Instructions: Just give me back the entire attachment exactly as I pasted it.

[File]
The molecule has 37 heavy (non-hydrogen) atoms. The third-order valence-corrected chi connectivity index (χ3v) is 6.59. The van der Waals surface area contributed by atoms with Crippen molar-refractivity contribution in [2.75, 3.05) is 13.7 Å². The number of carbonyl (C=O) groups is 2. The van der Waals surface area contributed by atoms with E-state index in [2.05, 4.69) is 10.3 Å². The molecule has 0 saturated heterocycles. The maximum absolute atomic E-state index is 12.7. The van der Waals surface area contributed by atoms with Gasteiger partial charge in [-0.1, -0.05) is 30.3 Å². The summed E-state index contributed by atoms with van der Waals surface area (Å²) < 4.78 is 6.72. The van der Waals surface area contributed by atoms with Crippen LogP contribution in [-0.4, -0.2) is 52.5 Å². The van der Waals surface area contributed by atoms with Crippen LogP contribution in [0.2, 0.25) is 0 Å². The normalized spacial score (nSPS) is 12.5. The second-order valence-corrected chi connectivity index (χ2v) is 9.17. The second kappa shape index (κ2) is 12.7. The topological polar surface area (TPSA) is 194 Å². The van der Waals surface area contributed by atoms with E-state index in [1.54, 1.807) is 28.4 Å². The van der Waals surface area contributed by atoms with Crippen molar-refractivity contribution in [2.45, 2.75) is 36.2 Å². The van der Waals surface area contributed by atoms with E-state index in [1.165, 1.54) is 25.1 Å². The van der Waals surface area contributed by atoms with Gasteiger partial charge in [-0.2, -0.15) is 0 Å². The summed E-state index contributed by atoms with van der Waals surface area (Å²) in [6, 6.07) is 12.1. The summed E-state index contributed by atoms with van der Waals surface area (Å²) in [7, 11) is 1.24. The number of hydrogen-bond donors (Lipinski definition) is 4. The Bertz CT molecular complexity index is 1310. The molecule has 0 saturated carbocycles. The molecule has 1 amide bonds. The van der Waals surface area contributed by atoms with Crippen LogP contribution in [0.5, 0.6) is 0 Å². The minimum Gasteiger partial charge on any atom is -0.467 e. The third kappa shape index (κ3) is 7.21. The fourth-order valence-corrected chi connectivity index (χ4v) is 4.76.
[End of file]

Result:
The molecule has 37 heavy (non-hydrogen) atoms. The third-order valence-corrected chi connectivity index (χ3v) is 6.59. The van der Waals surface area contributed by atoms with Crippen molar-refractivity contribution in [2.75, 3.05) is 13.7 Å². The number of carbonyl (C=O) groups is 2. The van der Waals surface area contributed by atoms with E-state index in [2.05, 4.69) is 10.3 Å². The molecule has 0 saturated heterocycles. The maximum absolute atomic E-state index is 12.7. The van der Waals surface area contributed by atoms with Gasteiger partial charge in [-0.1, -0.05) is 30.3 Å². The summed E-state index contributed by atoms with van der Waals surface area (Å²) < 4.78 is 6.72. The van der Waals surface area contributed by atoms with Crippen LogP contribution in [-0.4, -0.2) is 52.5 Å². The van der Waals surface area contributed by atoms with Crippen LogP contribution in [0.2, 0.25) is 0 Å². The normalized spacial score (nSPS) is 12.5. The second-order valence-corrected chi connectivity index (χ2v) is 9.17. The second kappa shape index (κ2) is 12.7. The topological polar surface area (TPSA) is 194 Å². The van der Waals surface area contributed by atoms with E-state index in [1.54, 1.807) is 28.4 Å². The van der Waals surface area contributed by atoms with Crippen molar-refractivity contribution in [2.45, 2.75) is 36.2 Å². The van der Waals surface area contributed by atoms with E-state index in [1.165, 1.54) is 25.1 Å². The van der Waals surface area contributed by atoms with Gasteiger partial charge in [-0.2, -0.15) is 0 Å². The summed E-state index contributed by atoms with van der Waals surface area (Å²) in [6, 6.07) is 12.1. The summed E-state index contributed by atoms with van der Waals surface area (Å²) in [7, 11) is 1.24. The number of hydrogen-bond donors (Lipinski definition) is 4. The Bertz CT molecular complexity index is 1310. The molecule has 0 saturated carbocycles. The molecule has 1 amide bonds. The van der Waals surface area contributed by atoms with Crippen LogP contribution in [0.5, 0.6) is 0 Å². The minimum Gasteiger partial charge on any atom is -0.467 e. The third kappa shape index (κ3) is 7.21. The fourth-order valence-corrected chi connectivity index (χ4v) is 4.76.